I have to admit, I’d probably be a bit more appreciative if there didn’t happen to be “diverse water resources” pooling on my office floor to a depth of 3/8 inch right about now.

(Rainfall for yesterday and today has totaled 4.27 inches; today isn’t quite over yet.)

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By Dr. Leonardo of Rodeo Drive

So Mona Lisa goes to L.A., and — well, see for yourself.

(Via Lynn S.)

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You should really just relax

One of the great tragedies of life is that Mystery Science Theater 3000 never got a chance to do Battlefield Earth.

Now they will, sort of. RiffTrax sells downloads (usually $2 to $3) of actual MST3k-style riff sessions keyed to somewhat-contemporary motion pictures, starring Michael J. Nelson (MST3k head writer and latter-day host) and usually either Bill Corbett (Crow T. “I’m different!” Robot) or Kevin Murphy (Tom Servo). Sometimes both of them. The idea: you cue up your (possibly rented) copy of the DVD, and when you hit Start, you turn to your MP3 player and fire up the RiffTrax. You can try some samples here. It’s not quite the same as it ever was — no Robot Roll Call, no Commercial Sign, no “Push the button, Frank” — but if you ever wanted an MSTed version of The Matrix, The Fifth Element, or (yes!) Battlefield Earth, you’re in luck.

Mitt Romney was unavailable for comment.

And if you insist on having your video and audio in the same package, behold: The Film Crew.

(Via David Darlington.)

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242

Electronic Body Music, a hybrid of industrial music and electronic punk, is a term concocted by one of its leading practitioners: the Belgian group Front 242.

Exactly what genetic factors contributed to the Carnival of the Vanities, I can’t say, though I can say that edition #242 is up.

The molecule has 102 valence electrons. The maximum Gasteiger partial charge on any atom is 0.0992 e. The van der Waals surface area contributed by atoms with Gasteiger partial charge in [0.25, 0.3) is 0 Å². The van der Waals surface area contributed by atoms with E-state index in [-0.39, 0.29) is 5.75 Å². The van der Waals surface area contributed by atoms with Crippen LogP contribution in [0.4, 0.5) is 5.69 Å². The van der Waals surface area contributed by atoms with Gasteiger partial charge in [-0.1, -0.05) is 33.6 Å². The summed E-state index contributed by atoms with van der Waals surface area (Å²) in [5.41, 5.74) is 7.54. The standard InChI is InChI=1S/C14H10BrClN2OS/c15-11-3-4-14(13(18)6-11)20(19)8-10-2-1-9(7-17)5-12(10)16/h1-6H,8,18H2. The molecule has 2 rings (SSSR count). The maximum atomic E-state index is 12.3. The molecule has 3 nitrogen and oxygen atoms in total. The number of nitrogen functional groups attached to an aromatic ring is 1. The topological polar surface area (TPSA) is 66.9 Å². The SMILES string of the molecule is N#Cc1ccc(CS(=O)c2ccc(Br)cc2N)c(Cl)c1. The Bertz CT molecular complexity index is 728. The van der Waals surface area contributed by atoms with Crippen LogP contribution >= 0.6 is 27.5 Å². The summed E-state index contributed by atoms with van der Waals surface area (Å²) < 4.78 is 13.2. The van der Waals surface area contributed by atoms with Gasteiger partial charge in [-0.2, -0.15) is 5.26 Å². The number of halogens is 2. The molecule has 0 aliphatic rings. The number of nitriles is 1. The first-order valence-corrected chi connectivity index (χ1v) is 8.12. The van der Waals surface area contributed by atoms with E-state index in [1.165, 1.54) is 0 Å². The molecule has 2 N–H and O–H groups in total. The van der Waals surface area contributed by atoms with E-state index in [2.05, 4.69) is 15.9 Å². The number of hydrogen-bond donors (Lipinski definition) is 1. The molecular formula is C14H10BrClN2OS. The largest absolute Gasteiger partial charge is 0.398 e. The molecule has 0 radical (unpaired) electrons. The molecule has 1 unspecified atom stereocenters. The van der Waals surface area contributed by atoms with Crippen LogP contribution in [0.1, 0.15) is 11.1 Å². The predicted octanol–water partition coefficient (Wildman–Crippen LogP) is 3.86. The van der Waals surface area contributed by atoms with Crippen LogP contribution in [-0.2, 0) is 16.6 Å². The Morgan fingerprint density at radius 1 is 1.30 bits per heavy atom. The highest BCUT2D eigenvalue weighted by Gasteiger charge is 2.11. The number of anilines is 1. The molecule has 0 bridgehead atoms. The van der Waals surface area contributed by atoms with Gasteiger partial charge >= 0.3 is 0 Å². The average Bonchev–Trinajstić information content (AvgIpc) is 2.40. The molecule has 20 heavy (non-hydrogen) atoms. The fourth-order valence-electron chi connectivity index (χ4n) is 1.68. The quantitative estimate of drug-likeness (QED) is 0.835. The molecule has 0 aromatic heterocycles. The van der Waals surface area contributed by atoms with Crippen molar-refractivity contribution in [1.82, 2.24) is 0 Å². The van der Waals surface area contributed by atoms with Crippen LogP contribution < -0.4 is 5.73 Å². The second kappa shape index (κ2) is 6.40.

Disclosure: This edition contains something of mine.

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So predictable, these humans

G. K. Chesterton, anticipating 2007, way back in 1920:

For the modern world will accept no dogmas upon any authority; but it will accept any dogmas on no authority. Say that a thing is so, according to the Pope or the Bible, and it will be dismissed as a superstition without examination. But preface your remark merely with “they say” or “don’t you know that?” or try (and fail) to remember the name of some professor mentioned in some newspaper; and the keen rationalism of the modern mind will accept every word you say.

(Via Dawn Eden.)

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Why we’ll never see the last round-up

WiseGeek calculates that the extra 0.9 cent tacked onto the price of a gallon of gas mounts up quickly:

According to the U.S. Energy Information Administration (EIA), “prime suppliers” of “motor gasoline” reported sales of 372,833.5 thousand barrels sold in February 2007. Each barrel represents 42 gallons, and to determine the value of 9/10 of a cent for each gallon, we did the following calculation: 372,834 x 1000 x 42 x .009 = $140,931,063.